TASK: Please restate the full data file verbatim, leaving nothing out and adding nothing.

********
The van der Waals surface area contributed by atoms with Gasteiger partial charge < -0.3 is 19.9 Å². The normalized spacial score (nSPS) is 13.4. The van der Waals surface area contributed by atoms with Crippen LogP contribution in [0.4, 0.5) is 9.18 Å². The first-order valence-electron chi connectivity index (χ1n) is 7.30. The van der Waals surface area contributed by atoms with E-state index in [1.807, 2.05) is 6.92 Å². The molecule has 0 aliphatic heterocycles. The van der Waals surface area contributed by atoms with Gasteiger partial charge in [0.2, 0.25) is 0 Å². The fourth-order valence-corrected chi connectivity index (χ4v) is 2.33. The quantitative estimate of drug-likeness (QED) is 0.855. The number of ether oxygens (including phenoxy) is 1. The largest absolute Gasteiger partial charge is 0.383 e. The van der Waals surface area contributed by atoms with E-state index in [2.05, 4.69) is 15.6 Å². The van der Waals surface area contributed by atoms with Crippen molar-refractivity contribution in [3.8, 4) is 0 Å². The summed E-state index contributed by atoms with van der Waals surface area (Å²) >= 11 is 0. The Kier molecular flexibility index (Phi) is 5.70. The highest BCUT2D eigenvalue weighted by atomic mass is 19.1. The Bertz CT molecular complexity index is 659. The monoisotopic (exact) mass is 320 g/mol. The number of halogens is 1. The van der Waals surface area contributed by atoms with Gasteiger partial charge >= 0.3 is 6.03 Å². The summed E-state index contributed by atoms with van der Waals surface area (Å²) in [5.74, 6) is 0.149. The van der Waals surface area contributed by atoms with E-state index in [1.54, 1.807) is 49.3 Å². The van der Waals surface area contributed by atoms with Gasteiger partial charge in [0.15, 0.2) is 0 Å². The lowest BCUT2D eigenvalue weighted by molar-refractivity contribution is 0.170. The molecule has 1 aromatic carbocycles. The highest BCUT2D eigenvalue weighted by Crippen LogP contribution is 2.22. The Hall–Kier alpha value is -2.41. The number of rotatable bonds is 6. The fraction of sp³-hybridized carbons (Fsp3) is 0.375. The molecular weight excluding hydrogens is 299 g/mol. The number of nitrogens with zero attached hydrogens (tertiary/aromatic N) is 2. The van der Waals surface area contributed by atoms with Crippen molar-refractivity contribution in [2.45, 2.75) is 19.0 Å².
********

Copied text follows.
The van der Waals surface area contributed by atoms with Gasteiger partial charge < -0.3 is 19.9 Å². The normalized spacial score (nSPS) is 13.4. The van der Waals surface area contributed by atoms with Crippen LogP contribution in [0.4, 0.5) is 9.18 Å². The first-order valence-electron chi connectivity index (χ1n) is 7.30. The van der Waals surface area contributed by atoms with E-state index in [1.807, 2.05) is 6.92 Å². The molecule has 0 aliphatic heterocycles. The van der Waals surface area contributed by atoms with Gasteiger partial charge in [0.2, 0.25) is 0 Å². The fourth-order valence-corrected chi connectivity index (χ4v) is 2.33. The quantitative estimate of drug-likeness (QED) is 0.855. The number of ether oxygens (including phenoxy) is 1. The largest absolute Gasteiger partial charge is 0.383 e. The van der Waals surface area contributed by atoms with E-state index in [2.05, 4.69) is 15.6 Å². The van der Waals surface area contributed by atoms with Crippen molar-refractivity contribution in [3.8, 4) is 0 Å². The summed E-state index contributed by atoms with van der Waals surface area (Å²) >= 11 is 0. The Kier molecular flexibility index (Phi) is 5.70. The highest BCUT2D eigenvalue weighted by atomic mass is 19.1. The Bertz CT molecular complexity index is 659. The monoisotopic (exact) mass is 320 g/mol. The number of halogens is 1. The van der Waals surface area contributed by atoms with Gasteiger partial charge >= 0.3 is 6.03 Å². The summed E-state index contributed by atoms with van der Waals surface area (Å²) in [5.74, 6) is 0.149. The van der Waals surface area contributed by atoms with E-state index in [1.54, 1.807) is 49.3 Å². The van der Waals surface area contributed by atoms with Gasteiger partial charge in [0.15, 0.2) is 0 Å². The lowest BCUT2D eigenvalue weighted by molar-refractivity contribution is 0.170. The molecule has 1 aromatic carbocycles. The highest BCUT2D eigenvalue weighted by Crippen LogP contribution is 2.22. The Hall–Kier alpha value is -2.41. The number of rotatable bonds is 6. The fraction of sp³-hybridized carbons (Fsp3) is 0.375. The molecular weight excluding hydrogens is 299 g/mol. The number of nitrogens with zero attached hydrogens (tertiary/aromatic N) is 2. The van der Waals surface area contributed by atoms with Crippen molar-refractivity contribution in [2.45, 2.75) is 19.0 Å².